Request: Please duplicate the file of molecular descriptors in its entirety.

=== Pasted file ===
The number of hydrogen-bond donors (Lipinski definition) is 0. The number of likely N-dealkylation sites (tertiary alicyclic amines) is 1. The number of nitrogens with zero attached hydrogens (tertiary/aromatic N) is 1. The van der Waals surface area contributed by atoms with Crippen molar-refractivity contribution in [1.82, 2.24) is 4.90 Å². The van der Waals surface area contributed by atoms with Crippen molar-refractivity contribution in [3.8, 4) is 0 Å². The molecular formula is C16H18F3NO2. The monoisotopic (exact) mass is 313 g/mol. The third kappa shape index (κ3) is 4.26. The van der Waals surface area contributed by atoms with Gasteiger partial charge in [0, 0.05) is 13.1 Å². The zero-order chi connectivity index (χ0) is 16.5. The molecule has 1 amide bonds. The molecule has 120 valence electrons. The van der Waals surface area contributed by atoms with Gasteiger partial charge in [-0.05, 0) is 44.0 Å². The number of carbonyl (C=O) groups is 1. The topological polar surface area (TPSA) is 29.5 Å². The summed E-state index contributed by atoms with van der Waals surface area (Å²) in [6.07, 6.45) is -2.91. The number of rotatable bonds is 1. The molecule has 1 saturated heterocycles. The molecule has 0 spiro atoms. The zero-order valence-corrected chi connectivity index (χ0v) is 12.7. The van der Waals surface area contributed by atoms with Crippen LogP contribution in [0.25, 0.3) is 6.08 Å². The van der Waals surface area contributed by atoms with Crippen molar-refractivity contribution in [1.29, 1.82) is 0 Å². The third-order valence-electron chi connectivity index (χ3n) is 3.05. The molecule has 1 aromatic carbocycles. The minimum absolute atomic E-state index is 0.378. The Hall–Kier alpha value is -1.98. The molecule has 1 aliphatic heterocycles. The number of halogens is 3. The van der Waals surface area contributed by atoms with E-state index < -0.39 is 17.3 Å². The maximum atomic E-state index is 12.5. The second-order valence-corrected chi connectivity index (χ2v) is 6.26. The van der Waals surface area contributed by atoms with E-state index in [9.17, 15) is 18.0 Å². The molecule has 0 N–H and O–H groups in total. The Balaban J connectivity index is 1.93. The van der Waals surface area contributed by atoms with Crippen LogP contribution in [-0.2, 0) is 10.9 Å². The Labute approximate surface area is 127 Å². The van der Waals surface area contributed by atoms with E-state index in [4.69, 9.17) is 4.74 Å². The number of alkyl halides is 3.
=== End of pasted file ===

The number of hydrogen-bond donors (Lipinski definition) is 0. The number of likely N-dealkylation sites (tertiary alicyclic amines) is 1. The number of nitrogens with zero attached hydrogens (tertiary/aromatic N) is 1. The van der Waals surface area contributed by atoms with Crippen molar-refractivity contribution in [1.82, 2.24) is 4.90 Å². The van der Waals surface area contributed by atoms with Crippen molar-refractivity contribution in [3.8, 4) is 0 Å². The molecular formula is C16H18F3NO2. The monoisotopic (exact) mass is 313 g/mol. The third kappa shape index (κ3) is 4.26. The van der Waals surface area contributed by atoms with Gasteiger partial charge in [0, 0.05) is 13.1 Å². The zero-order chi connectivity index (χ0) is 16.5. The molecule has 1 amide bonds. The molecule has 120 valence electrons. The van der Waals surface area contributed by atoms with Gasteiger partial charge in [-0.05, 0) is 44.0 Å². The number of carbonyl (C=O) groups is 1. The topological polar surface area (TPSA) is 29.5 Å². The summed E-state index contributed by atoms with van der Waals surface area (Å²) in [6.07, 6.45) is -2.91. The number of rotatable bonds is 1. The molecule has 1 saturated heterocycles. The molecule has 0 spiro atoms. The zero-order valence-corrected chi connectivity index (χ0v) is 12.7. The van der Waals surface area contributed by atoms with Crippen LogP contribution in [0.25, 0.3) is 6.08 Å². The van der Waals surface area contributed by atoms with Crippen molar-refractivity contribution in [1.29, 1.82) is 0 Å². The third-order valence-electron chi connectivity index (χ3n) is 3.05. The molecule has 1 aromatic carbocycles. The minimum absolute atomic E-state index is 0.378. The Hall–Kier alpha value is -1.98. The molecule has 1 aliphatic heterocycles. The number of halogens is 3. The van der Waals surface area contributed by atoms with E-state index < -0.39 is 17.3 Å². The maximum atomic E-state index is 12.5. The second-order valence-corrected chi connectivity index (χ2v) is 6.26. The van der Waals surface area contributed by atoms with E-state index in [9.17, 15) is 18.0 Å². The molecule has 0 N–H and O–H groups in total. The Balaban J connectivity index is 1.93. The van der Waals surface area contributed by atoms with Crippen LogP contribution in [-0.2, 0) is 10.9 Å². The Labute approximate surface area is 127 Å². The van der Waals surface area contributed by atoms with E-state index in [4.69, 9.17) is 4.74 Å². The number of alkyl halides is 3.